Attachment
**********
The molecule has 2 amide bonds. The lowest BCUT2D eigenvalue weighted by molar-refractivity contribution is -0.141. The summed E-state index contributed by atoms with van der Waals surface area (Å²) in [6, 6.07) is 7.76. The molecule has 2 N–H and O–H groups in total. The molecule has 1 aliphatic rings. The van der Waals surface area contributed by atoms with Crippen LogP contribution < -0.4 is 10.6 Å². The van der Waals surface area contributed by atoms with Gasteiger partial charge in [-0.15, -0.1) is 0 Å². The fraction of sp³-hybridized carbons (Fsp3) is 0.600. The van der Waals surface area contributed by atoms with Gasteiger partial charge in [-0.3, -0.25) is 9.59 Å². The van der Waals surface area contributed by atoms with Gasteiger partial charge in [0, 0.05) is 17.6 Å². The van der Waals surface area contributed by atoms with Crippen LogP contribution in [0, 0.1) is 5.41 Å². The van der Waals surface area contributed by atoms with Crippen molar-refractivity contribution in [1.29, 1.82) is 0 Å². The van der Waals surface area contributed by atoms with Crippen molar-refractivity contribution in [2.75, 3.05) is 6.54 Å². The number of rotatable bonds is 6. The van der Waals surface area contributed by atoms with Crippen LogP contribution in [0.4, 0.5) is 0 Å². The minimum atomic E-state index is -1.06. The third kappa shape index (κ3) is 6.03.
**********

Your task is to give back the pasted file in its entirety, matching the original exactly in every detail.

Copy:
The molecule has 2 amide bonds. The lowest BCUT2D eigenvalue weighted by molar-refractivity contribution is -0.141. The summed E-state index contributed by atoms with van der Waals surface area (Å²) in [6, 6.07) is 7.76. The molecule has 2 N–H and O–H groups in total. The molecule has 1 aliphatic rings. The van der Waals surface area contributed by atoms with Crippen LogP contribution < -0.4 is 10.6 Å². The van der Waals surface area contributed by atoms with Gasteiger partial charge in [-0.15, -0.1) is 0 Å². The fraction of sp³-hybridized carbons (Fsp3) is 0.600. The van der Waals surface area contributed by atoms with Gasteiger partial charge in [-0.3, -0.25) is 9.59 Å². The van der Waals surface area contributed by atoms with Gasteiger partial charge in [0, 0.05) is 17.6 Å². The van der Waals surface area contributed by atoms with Crippen LogP contribution in [0, 0.1) is 5.41 Å². The van der Waals surface area contributed by atoms with Crippen molar-refractivity contribution in [1.29, 1.82) is 0 Å². The van der Waals surface area contributed by atoms with Crippen molar-refractivity contribution in [2.75, 3.05) is 6.54 Å². The number of rotatable bonds is 6. The van der Waals surface area contributed by atoms with Crippen LogP contribution in [0.4, 0.5) is 0 Å². The minimum atomic E-state index is -1.06. The third kappa shape index (κ3) is 6.03.